Many Tornado Alley Residents With Disabilities Lack Safe Options In A Storm

By JACKIE FORTIER: For More Info, Go Here…

John High has diabetes, which led to his leg being amputated below the knee two years ago. He’s been using a wheelchair since then, and hasn’t gotten used to having to work out solutions to everyday problems — such as getting in and out of the shower in the small rental house he shares with his son in Norman, Okla. But when he hears a tornado siren blaring out its high-pitched warning he feels a spasm of fear and dread. In this situation, he’s on his own.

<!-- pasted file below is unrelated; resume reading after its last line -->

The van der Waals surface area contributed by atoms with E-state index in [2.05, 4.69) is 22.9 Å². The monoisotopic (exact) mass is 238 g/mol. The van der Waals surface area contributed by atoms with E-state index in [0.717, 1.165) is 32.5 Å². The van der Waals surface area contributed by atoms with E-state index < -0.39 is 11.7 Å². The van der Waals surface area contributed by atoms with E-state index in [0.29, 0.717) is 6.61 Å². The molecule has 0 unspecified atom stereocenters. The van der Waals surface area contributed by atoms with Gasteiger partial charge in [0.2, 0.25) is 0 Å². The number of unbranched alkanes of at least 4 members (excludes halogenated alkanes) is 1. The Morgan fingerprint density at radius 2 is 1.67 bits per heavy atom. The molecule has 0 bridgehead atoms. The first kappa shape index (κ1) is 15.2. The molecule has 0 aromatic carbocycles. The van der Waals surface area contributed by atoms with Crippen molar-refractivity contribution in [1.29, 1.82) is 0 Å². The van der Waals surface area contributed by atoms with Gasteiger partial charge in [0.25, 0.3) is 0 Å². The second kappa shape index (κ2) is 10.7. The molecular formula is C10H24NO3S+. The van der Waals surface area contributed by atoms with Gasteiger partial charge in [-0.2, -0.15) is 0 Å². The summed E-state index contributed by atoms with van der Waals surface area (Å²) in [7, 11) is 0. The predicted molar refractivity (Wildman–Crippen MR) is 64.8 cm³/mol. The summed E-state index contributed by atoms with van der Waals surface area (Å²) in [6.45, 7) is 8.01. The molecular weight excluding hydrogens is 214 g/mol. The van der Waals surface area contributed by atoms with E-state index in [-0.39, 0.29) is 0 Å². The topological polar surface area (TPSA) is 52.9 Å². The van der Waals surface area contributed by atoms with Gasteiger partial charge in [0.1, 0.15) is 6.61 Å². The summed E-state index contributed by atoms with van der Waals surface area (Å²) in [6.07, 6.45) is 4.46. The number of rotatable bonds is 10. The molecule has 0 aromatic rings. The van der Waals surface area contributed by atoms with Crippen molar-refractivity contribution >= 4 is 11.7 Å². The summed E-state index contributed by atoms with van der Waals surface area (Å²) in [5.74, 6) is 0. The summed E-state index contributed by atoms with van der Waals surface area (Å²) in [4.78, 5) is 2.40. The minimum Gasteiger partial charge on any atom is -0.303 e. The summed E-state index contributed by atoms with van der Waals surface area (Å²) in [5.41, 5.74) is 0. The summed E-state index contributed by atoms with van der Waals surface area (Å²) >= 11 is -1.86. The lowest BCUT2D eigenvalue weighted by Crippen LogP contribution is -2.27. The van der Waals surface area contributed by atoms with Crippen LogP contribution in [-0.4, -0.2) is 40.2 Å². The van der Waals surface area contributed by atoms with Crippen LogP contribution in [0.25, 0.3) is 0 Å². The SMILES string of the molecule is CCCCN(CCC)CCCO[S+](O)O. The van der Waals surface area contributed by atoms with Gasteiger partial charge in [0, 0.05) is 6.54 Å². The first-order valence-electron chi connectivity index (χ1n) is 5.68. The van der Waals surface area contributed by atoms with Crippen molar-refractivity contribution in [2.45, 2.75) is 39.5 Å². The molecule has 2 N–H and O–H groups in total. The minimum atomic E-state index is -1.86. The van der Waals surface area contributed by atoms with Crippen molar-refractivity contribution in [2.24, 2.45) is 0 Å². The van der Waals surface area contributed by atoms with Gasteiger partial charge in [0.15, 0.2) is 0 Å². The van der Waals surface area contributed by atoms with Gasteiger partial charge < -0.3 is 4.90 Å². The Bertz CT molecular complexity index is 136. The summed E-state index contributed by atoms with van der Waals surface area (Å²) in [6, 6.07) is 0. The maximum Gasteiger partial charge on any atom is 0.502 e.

“I just pray. That’s all I can do,” High says. “They expect people to ‘shelter in place,’ but I don’t have anywhere safe to go.”

Other Oklahomans have had to adapt too. Few homes have basements, so those who can afford do so build or purchase their own shelters. But High can’t afford the kind he would need — one that would allow him to quickly roll his motorized chair right inside. And no one but him seems to see this as a problem.

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